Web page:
Nine years ago Adam Scott signalled his arrival as a big-time player with a fist pump on the 18th green at Sawgrass, home of the PLAYERS Championship.
He was just 23, a wunderkind of the game.
Scott had a swing like Tiger Woods' and the same coach (Butch Harmon).
Greg Norman was his mentor and inspiration; Scott even credited the Shark with winning the tournament for him with a chipping lesson earlier that week.
He had needed to get up-and-down from 30 metres at the last to complete his biggest win, after hitting an awful, tugged six-iron shot into the water that guards the left side of the green. "I think I definitely owe Greg a beer,'' he would say afterward.
Here was the coming of a new star to take on Woods, or so it seemed, and journalists sought out Norman for his opinion. The Shark was not holding back, either. "I think he (Scott) can eclipse all of us. I hope he beats my record everywhere.''
The PLAYERS Championship is no ordinary tournament. A lot of people in golf don't realise that it is regarded as the premier event conducted by the PGA Tour of America, since the US Open is run by the USGA and the Masters by Augusta National Golf Club.
If they had their way, it would be a major.
For now, though, it has to be content with the sobriquet, the ''fifth major'', and by consensus it has the best field, in terms of world rankings, of any tournament. It is also played at the Jacksonville, Florida home of the PGA Tour, and worth a cool $9.5 million in prize money, the richest purse of the season.
So when he sunk that bogey putt for a one-shot win in 2004, Scott was in heady territory. His sixth tournament win as a professional was by far his biggest. "I hope this can kick me on to become a champion like most of the guys who have won this,'' he said. "It takes something to win this tournament.''
Trained observers tipped a quick ascension to greatness, and Norman immediately made the comparison with Woods. “I think right now Adam is technically better than where Tiger was at 23. Obviously he just needs a bit of confidence, a couple of victories under his belt, and he can be doing what Tiger has done in the last 4-5 years. I really, really believe that.''
Of course, history shows that Scott's supposedly natural rise to the top bracket did not happen quickly at all. Around 2009, he virtually lost his game before roaring back to fame, and his victory at Augusta National last month was the climax of his resurgence.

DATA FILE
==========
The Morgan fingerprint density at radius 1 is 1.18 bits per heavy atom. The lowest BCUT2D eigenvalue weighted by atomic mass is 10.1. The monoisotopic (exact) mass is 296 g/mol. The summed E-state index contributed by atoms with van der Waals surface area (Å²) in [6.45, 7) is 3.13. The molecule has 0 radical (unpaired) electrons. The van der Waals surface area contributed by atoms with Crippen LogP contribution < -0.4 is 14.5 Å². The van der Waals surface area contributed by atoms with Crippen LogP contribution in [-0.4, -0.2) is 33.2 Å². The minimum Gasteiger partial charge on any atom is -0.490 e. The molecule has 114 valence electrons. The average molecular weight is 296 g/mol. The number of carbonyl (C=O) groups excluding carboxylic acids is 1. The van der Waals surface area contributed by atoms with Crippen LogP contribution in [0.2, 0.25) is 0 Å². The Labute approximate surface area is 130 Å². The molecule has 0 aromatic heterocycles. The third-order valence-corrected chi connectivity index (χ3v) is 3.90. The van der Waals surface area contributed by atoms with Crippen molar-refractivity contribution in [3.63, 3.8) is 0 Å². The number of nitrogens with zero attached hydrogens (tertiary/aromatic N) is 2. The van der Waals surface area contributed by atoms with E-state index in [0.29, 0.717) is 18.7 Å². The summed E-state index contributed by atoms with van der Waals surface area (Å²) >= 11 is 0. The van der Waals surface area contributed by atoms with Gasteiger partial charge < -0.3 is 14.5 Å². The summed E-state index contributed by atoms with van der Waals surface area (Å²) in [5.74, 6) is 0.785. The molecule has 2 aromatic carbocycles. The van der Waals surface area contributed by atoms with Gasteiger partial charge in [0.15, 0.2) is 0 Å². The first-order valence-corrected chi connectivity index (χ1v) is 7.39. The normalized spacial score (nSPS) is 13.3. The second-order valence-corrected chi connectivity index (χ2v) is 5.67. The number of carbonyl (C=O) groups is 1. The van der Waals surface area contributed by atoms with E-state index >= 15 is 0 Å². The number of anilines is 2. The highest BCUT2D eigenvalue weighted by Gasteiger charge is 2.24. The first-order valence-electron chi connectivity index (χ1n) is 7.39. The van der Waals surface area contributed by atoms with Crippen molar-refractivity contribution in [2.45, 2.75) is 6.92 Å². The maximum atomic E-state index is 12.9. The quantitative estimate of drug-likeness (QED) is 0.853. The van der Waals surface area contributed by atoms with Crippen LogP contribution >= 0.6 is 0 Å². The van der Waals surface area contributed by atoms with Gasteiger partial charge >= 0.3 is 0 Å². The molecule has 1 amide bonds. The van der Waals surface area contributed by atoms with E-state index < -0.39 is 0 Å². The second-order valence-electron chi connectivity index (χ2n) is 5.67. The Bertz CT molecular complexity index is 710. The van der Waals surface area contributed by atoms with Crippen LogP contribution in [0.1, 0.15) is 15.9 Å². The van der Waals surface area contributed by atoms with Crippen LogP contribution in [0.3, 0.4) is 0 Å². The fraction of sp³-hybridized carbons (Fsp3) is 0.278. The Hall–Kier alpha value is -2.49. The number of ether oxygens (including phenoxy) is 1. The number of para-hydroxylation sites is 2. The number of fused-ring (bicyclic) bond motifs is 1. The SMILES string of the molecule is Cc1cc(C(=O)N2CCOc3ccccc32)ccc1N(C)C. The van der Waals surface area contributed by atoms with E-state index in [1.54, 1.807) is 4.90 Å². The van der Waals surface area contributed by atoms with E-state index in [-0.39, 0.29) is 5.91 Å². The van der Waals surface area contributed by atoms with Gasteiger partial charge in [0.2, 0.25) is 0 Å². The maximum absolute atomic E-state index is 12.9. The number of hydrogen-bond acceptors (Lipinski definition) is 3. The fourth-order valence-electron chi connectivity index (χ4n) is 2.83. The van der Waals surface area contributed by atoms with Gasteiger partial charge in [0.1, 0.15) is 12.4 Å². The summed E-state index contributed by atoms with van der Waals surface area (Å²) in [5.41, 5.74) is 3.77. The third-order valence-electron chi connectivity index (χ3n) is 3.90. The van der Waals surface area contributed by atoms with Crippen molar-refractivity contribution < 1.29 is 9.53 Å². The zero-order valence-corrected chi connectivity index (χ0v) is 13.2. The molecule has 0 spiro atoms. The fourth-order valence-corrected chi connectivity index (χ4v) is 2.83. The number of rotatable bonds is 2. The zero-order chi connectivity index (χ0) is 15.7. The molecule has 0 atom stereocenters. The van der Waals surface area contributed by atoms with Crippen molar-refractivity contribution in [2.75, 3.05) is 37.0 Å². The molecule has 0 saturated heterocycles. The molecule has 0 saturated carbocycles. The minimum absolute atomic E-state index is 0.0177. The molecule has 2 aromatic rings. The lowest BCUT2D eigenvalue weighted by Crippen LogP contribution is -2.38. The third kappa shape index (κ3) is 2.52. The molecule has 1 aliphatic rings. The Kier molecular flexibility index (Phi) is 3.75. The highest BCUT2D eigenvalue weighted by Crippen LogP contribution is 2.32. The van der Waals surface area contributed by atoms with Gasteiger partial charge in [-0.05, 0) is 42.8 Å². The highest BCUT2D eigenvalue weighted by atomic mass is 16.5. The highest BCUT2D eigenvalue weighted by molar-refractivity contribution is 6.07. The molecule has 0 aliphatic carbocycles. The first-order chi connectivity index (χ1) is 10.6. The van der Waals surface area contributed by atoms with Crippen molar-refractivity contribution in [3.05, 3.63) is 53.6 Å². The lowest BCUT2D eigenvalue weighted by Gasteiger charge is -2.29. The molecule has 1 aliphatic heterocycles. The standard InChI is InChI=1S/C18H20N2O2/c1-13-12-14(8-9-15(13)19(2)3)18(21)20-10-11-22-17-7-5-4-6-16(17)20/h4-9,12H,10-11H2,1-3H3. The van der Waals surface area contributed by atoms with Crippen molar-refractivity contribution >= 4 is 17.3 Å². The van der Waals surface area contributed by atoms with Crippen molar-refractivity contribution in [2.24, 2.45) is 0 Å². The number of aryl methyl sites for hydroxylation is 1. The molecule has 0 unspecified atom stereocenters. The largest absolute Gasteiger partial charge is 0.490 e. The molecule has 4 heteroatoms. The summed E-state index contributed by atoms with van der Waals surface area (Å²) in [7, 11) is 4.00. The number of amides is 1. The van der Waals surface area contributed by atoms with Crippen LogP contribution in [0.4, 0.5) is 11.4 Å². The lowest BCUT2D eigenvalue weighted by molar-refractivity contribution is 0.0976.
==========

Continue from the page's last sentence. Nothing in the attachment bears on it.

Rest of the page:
He had made changes, first losing Harmon and then hiring his brother-in-law, Brad Malone, as his coach, and drawing in Steve Williams on his bag.
Then came Augusta, and the double-celebration; the one for the birdie at the 18th with the "Come on, Aussie'' scream, and then another for the curling, three-metre birdie at the second playoff hole to beat Angel Cabrera.
So, fast forward to Thursday night, Australian time, and Scott will walk on to the first tee at Sawgrass as a Masters champion at 32.
His place in his country's sporting history as the first-ever Masters winner is unshakeable.
Even he might not quite have grasped how famous a triumph that it was, coming after so many years of heartbreak for Norman and by extension, for his country. He has done the talk show circuit and enjoyed himself. Now it is back to his business.
Scott has played just five tournaments in America this year, the equal-least of anyone in the top group of Fedex Cup rankings with Steve Stricker, who has said he plans on playing only sporadically.
It is his plan now, for he is focussed on the big ones. He hardly plays before Augusta in April, trying to stay fresh for the majors and the US Tour playoffs in September. It works, too, for in the past eight majors he has five top-10 finishes, including the win at Augusta and a heartbreaking runner-up in the Open Championship at Lytham last year.
His putting is problematical, though not as streaky as it was before Malone convinced him to adopt the broomstick three years ago. He is 77th in strokes gained on the putting statistics this year, scarcely tearing up the greens. But there is no doubt the controversial long putter has helped him; cleaned him up with the short ones. And his ball-striking is peerless, as ever, a thing of wonder.
An anchoring ban will scarcely help his cause. Last year when the R&A was discussing the ban that subsequently was adopted, Scott had an Australasian PGA Tour official take him in to talk to the appropriate people at the British Open Championship.
He set out his case, along the lines that there were more important things for the R&A to look at in golf, notably the distance that the ball flies. He lost the argument but made his point.
Interestingly, Scott told me at the Emirates Australian Open at The Lakes last year that he might well be able to use his broomstick putter without anchoring it.
As it stands, his left hand only barely grazes his chest in the motion of putting. And in any case, the anchoring ban proposed for 2016 has been rejected by the PGA Tour, and for now, Scott can continue to wield that particular weapon.
So on to Sawgrass, home of the famous island green at the 17th, a challenging course and a big event.
Rory and Tiger await his presence now that he has joined the club of major championship winners.
Another chapter begins. We are about to find out precisely how hungry Adam Scott is. And how good he is.